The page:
In November, 2009, the majority opinion from the appellate court reversed the summary judgment to the defendant finding there to be a question of fact as to whether the defendant owed a duty beyond the contract. The construction contract stated the engineer was to use “the degree of skill and diligence normally employed by professional engineers or consultants performing the same or similar services” and requires the engineer “to act within the prescribed standard of care.” The court concluded that as a result of these contractual terms, the engineer “owed a duty to perform that contractual task using the degree of skill and diligence normally employed by professional engineers.” Accordingly, in determining whether the defendant engineer owed a duty to do a certain thing under the contract, the court must also consider evidence outside of the contract, such as an engineer’s expert affidavit indicating what was required under the professional standard of care (regardless of what was in the contract). Thus, the court concluded that the defendant engineer’s motion for summary judgment should have been denied as there was an issue of material fact as to the scope of the defendant engineer’s duty.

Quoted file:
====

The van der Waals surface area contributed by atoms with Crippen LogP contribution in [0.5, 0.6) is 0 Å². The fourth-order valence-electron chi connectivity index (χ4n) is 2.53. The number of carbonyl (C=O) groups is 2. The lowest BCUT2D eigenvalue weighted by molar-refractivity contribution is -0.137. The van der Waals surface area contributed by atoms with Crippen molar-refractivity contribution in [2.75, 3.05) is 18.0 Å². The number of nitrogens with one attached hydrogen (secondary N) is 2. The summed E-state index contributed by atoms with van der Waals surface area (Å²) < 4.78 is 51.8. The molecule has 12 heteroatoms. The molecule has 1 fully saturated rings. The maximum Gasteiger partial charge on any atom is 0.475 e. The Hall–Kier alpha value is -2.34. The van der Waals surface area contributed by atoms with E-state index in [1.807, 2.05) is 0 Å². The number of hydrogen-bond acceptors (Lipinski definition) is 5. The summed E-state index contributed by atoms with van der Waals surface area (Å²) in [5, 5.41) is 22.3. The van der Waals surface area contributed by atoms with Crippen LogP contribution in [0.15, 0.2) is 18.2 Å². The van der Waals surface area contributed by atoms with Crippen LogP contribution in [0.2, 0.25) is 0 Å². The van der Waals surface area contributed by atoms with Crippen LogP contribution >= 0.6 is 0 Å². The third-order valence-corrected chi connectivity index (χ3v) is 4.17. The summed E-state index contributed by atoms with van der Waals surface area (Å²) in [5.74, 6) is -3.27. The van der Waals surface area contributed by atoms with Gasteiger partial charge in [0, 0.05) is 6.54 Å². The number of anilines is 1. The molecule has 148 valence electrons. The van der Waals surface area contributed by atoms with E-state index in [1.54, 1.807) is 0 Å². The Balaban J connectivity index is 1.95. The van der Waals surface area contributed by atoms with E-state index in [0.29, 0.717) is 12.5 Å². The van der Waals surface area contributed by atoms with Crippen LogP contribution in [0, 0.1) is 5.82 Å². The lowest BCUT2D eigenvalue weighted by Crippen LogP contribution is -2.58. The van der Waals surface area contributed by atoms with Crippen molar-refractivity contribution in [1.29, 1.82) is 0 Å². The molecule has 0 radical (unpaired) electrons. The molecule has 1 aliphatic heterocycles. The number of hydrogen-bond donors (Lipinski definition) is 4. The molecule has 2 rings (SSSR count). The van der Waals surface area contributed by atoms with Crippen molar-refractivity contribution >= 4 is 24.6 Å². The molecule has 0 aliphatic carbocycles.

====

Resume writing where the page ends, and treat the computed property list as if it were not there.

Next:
The court distinguished the Supreme Court’s decision in Ferentchak v. Village of Frankfort, 105 Ill. 2d 474 (1985), as a case which holds only that a defendant engineer will not be held responsible for obligations outside of the contract where that contract specifically indicated the engineer was not to be involved in the other work and it would not have been possible for the engineer to have done the other work. In this case, however, unlike the engineer in Ferentchak, the engineer defendant was “charged with designing precisely the object (the median barrier) that plaintiff claims was defective … and also unlike the engineer in Ferentchak, had full knowledge of all relevant aspects of the allegedly defective design.” The court also distinguished the doctrine of Hunt v. Blasius, 74 Ill. 2d 203 (1978) that an independent contractor or engineer owes no duty to a motorist to utilize his judgment in exercising reasonable care in the design, construction, and installation of roadway features when the State of Illinois’ specifications are not so obviously dangerous that no competent engineer would follow them. Here, the Court stated that the plaintiff’s engineering expert’s affidavit qualified for the exception to Hunt v. Blasius that an independent contractor cannot follow others’ designs when they are so obviously dangerous that no competent engineer would follow them because the affidavit said the defendant should have done something different under the professional standard of care.